development, integration and eventual delivery of the complete FCS Brigade Combat
Team (BCT). The work effort will deliver vital interdependent capabilities to our
soldiers, including key networked lethality, survivability and sustainability capabilities
that will enhance current brigade combat teams.
As part of the network capability, SAIC is working with Boeing to develop and
integrate the network software, including an estimated 17.1 million effective software
lines of code in the objective FCS operational computing environment. SAIC also is
helping to integrate nearly 100 software subsystems into FCS.
In a major milestone on the path toward providing key capabilities for both the
current and future BCTs, the LSI recently completed a three-phase effort: Experiment
1.1. This effort combined laboratory and field experiments to test early FCS
prototypes and help mitigate technical risks associated with their critical technologies
and advanced concepts. The LSI spearheaded this effort, with SAIC taking a lead role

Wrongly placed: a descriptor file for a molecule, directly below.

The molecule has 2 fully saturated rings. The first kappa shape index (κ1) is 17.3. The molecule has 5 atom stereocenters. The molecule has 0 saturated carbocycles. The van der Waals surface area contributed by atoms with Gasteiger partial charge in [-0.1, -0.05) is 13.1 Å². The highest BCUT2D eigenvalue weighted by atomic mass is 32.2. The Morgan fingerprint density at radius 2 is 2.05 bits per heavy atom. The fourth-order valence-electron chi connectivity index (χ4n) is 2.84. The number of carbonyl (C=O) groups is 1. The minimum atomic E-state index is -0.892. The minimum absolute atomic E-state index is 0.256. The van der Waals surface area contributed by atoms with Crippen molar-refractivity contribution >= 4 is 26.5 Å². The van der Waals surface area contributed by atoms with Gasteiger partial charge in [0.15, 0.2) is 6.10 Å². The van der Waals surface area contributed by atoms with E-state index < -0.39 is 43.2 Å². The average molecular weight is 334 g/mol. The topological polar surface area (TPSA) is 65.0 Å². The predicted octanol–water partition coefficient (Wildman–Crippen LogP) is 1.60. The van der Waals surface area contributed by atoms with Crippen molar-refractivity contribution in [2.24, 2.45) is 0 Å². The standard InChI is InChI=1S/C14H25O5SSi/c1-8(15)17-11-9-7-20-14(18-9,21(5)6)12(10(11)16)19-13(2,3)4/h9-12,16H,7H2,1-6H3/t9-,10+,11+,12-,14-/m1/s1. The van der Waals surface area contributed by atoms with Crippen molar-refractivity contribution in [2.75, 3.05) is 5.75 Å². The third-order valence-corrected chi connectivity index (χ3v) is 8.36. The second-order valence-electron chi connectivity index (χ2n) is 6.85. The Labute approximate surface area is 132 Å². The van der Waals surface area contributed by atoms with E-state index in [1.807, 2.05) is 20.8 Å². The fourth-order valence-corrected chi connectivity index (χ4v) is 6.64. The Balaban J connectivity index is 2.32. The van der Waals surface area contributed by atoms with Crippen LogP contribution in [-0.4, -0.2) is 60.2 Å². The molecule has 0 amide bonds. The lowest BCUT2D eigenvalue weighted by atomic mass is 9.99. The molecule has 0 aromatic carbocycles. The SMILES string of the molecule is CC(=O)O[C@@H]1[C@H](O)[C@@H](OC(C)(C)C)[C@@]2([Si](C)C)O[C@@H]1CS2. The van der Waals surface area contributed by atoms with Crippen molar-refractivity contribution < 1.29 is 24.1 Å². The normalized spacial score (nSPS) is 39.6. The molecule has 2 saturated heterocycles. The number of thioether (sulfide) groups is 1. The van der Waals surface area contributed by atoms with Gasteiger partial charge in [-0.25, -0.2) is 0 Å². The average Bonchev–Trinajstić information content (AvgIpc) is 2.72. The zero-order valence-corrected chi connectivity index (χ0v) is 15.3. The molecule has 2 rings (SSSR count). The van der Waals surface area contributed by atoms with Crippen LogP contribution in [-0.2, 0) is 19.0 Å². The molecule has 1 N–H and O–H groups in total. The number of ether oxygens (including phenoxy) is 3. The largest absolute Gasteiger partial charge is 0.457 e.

in a variety of areas, including execution of all unmanned aerial vehicle tests, overall
technical integration for the experiment, and integration of FCS simulations into the
operational hardware and software environment.
SAIC, as part of the LSI, is playing a pivotal role in deploying new capabilities to
the Army through participation in all three capabilities areas: the network, Spin Outs
to the Current Force and the Future Brigades. Under Boeing and SAIC leadership, the
program has stayed on cost and schedule for more than three years.
Advanced Armor Systems. The most deadly improvised explosive device used
in Iraq is the “explosively formed penetrator,” or EFP, which can penetrate vehicle
armor. SAIC is exploring technologies aimed at defeating EFPs as well as rocket-
propelled grenades armed with “shaped charge” warheads on a broad variety of
platforms, ranging from legacy systems to future systems.
Precision-Guided Munitions. Since 1992, SAIC has been a leading developer
of advanced projectile solutions for U.S. naval surface fire support applications. The
SAIC smart-munitions products involve gun-launched Global Positioning System-
guided projectiles that deliver a variety of warheads. SAIC’s expertise includes
systems engineering, guidance and control, and aeroballistics.
Command, Control, and Communications
(Opposite page) For decades, SAIC has provided command, control, and
communications (C3) systems to support warfighters at sea, on land or in the